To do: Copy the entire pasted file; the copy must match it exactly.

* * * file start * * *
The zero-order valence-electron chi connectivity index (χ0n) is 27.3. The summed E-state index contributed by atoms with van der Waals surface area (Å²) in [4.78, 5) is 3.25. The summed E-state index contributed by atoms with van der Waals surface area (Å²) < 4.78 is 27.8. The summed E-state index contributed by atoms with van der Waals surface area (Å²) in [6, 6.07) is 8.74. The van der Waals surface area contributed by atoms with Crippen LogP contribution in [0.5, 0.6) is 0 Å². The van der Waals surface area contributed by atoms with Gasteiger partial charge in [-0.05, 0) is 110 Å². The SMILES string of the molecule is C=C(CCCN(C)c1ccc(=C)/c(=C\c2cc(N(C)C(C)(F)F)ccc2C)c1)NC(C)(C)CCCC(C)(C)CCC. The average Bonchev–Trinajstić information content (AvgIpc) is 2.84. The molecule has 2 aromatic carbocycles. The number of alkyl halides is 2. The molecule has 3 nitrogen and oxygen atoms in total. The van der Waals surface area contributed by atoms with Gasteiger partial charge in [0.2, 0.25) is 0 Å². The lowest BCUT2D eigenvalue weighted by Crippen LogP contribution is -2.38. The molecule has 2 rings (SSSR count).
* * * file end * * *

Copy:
The zero-order valence-electron chi connectivity index (χ0n) is 27.3. The summed E-state index contributed by atoms with van der Waals surface area (Å²) in [4.78, 5) is 3.25. The summed E-state index contributed by atoms with van der Waals surface area (Å²) < 4.78 is 27.8. The summed E-state index contributed by atoms with van der Waals surface area (Å²) in [6, 6.07) is 8.74. The van der Waals surface area contributed by atoms with Crippen LogP contribution in [0.5, 0.6) is 0 Å². The van der Waals surface area contributed by atoms with Gasteiger partial charge in [-0.05, 0) is 110 Å². The SMILES string of the molecule is C=C(CCCN(C)c1ccc(=C)/c(=C\c2cc(N(C)C(C)(F)F)ccc2C)c1)NC(C)(C)CCCC(C)(C)CCC. The average Bonchev–Trinajstić information content (AvgIpc) is 2.84. The molecule has 2 aromatic carbocycles. The number of alkyl halides is 2. The molecule has 3 nitrogen and oxygen atoms in total. The van der Waals surface area contributed by atoms with Gasteiger partial charge in [0.2, 0.25) is 0 Å². The lowest BCUT2D eigenvalue weighted by Crippen LogP contribution is -2.38. The molecule has 2 rings (SSSR count).